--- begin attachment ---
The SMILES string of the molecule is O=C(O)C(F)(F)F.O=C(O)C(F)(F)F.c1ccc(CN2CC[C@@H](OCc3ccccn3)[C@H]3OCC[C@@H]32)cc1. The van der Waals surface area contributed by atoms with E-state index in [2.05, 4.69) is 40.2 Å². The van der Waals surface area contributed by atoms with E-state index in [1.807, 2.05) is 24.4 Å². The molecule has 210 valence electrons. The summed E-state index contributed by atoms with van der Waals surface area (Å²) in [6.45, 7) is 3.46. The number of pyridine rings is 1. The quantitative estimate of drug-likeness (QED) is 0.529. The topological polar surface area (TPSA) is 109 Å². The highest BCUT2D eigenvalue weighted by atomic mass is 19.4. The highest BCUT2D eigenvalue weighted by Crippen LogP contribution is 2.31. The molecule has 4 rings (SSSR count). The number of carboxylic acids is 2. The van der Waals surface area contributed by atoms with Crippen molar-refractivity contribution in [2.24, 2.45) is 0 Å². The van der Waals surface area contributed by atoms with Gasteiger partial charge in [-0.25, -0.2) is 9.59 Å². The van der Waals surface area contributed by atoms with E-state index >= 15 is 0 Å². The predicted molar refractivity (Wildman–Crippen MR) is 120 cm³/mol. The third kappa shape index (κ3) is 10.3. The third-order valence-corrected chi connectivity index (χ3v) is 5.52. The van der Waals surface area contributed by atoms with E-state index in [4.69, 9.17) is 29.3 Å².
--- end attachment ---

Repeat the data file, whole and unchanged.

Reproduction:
The SMILES string of the molecule is O=C(O)C(F)(F)F.O=C(O)C(F)(F)F.c1ccc(CN2CC[C@@H](OCc3ccccn3)[C@H]3OCC[C@@H]32)cc1. The van der Waals surface area contributed by atoms with E-state index in [2.05, 4.69) is 40.2 Å². The van der Waals surface area contributed by atoms with E-state index in [1.807, 2.05) is 24.4 Å². The molecule has 210 valence electrons. The summed E-state index contributed by atoms with van der Waals surface area (Å²) in [6.45, 7) is 3.46. The number of pyridine rings is 1. The quantitative estimate of drug-likeness (QED) is 0.529. The topological polar surface area (TPSA) is 109 Å². The highest BCUT2D eigenvalue weighted by atomic mass is 19.4. The highest BCUT2D eigenvalue weighted by Crippen LogP contribution is 2.31. The molecule has 4 rings (SSSR count). The number of carboxylic acids is 2. The van der Waals surface area contributed by atoms with Crippen molar-refractivity contribution in [2.24, 2.45) is 0 Å². The van der Waals surface area contributed by atoms with Gasteiger partial charge in [-0.25, -0.2) is 9.59 Å². The van der Waals surface area contributed by atoms with E-state index >= 15 is 0 Å². The predicted molar refractivity (Wildman–Crippen MR) is 120 cm³/mol. The third kappa shape index (κ3) is 10.3. The third-order valence-corrected chi connectivity index (χ3v) is 5.52. The van der Waals surface area contributed by atoms with E-state index in [4.69, 9.17) is 29.3 Å².